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S32 Step By Step Guide

Challenging behaviour

Some people with intellectual disability may have developed entrenched problematic behavioural patterns over time, for example calling emergency services when they are anxious or bored. Other people may self-harm or become aggressive.

People with intellectual disability who have developed challenging behaviour may need a great deal of assistance, often specialist assistance, to analyse the cause of the behaviour and assist them to change that behaviour. The behaviour patterns may be fundamental to their way of coping and are unlikely to be resolved quickly. However, over time and with planning, adequate support, persistence and patience, the problem behaviour will usually reduce in frequency and intensity and eventually may become a rare occurrence or cease altogether. Progress may seem slow but this is the norm and it is important not to give up when further incidents occur. Further incidents do not mean that the section 32 order has been a failure or that section 32 should be ruled out in the future.

When people with intellectual disability have access to effective services, support and, for some, specialist behaviour intervention assistance, their challenging behaviour may never come to the attention of the police. For those who do not have this access, challenging behaviour is more likely to lead to contact with the criminal justice system.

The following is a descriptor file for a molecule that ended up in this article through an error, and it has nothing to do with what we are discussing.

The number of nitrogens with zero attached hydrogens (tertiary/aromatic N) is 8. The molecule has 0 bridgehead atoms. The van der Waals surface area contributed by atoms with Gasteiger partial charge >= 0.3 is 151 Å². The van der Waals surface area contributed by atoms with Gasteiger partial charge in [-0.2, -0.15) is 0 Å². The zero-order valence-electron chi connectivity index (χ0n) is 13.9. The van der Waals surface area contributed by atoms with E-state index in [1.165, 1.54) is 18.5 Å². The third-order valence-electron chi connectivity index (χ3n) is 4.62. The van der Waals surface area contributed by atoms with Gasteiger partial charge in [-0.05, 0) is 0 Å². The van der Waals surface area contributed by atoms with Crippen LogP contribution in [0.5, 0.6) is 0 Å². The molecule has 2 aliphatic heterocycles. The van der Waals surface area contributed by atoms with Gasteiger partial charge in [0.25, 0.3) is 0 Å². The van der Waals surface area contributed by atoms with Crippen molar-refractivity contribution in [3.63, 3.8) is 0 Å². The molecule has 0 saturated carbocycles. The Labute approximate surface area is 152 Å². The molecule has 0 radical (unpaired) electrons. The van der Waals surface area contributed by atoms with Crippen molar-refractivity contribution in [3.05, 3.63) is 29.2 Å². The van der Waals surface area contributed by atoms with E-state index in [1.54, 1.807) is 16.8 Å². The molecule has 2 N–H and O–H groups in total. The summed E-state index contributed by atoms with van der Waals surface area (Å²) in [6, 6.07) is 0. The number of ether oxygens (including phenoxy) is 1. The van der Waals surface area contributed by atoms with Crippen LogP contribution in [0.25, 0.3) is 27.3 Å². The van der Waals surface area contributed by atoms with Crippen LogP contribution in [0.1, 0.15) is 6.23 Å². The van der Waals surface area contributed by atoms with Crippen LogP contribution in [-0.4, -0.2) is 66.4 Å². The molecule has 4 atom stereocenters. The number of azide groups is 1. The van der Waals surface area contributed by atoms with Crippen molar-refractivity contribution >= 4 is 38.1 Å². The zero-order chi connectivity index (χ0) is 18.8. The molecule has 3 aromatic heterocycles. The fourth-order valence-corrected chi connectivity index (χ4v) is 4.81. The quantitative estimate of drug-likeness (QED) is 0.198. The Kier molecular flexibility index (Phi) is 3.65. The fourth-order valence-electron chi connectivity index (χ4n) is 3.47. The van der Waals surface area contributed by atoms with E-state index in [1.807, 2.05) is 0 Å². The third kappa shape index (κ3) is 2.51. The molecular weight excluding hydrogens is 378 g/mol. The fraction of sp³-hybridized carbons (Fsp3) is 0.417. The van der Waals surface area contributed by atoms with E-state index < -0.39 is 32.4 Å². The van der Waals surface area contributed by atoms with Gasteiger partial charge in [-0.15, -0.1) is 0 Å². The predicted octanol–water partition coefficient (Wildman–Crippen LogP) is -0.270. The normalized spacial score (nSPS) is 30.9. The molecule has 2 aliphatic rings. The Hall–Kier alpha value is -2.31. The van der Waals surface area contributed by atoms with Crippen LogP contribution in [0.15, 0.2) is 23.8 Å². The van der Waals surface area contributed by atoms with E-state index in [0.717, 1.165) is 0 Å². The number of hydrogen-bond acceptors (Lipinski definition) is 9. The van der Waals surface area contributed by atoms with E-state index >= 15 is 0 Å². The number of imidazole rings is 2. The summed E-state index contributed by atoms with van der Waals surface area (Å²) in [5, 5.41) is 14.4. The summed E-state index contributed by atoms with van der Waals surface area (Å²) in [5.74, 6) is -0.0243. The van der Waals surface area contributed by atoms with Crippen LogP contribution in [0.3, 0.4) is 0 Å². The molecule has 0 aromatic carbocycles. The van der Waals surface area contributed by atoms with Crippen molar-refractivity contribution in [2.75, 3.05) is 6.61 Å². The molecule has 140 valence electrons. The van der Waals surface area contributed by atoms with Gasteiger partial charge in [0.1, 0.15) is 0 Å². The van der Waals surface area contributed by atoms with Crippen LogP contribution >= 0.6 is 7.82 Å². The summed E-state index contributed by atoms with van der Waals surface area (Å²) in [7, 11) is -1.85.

Socially or sexually inappropriate behaviour

As a result of their difficulties with learning and understanding, often compounded by restricted life experience, people with intellectual disability may not have learnt or understood legal restrictions, social expectations or rules about acceptable and unacceptable behaviour. They may behave in ways that appear threatening or are socially or sexually inappropriate. They may be unaware that their behaviour is unacceptable. Behaviour that was accepted and uncorrected in the child with intellectual disability may be unacceptable in an adult. Usually people are able to amend such behaviour with the assistance of counselling and training.

Additional reading - IDRS case study Sexually Inappropriate Behaviour

Identifying intellectual disabilityIntellectual disability and mental illness

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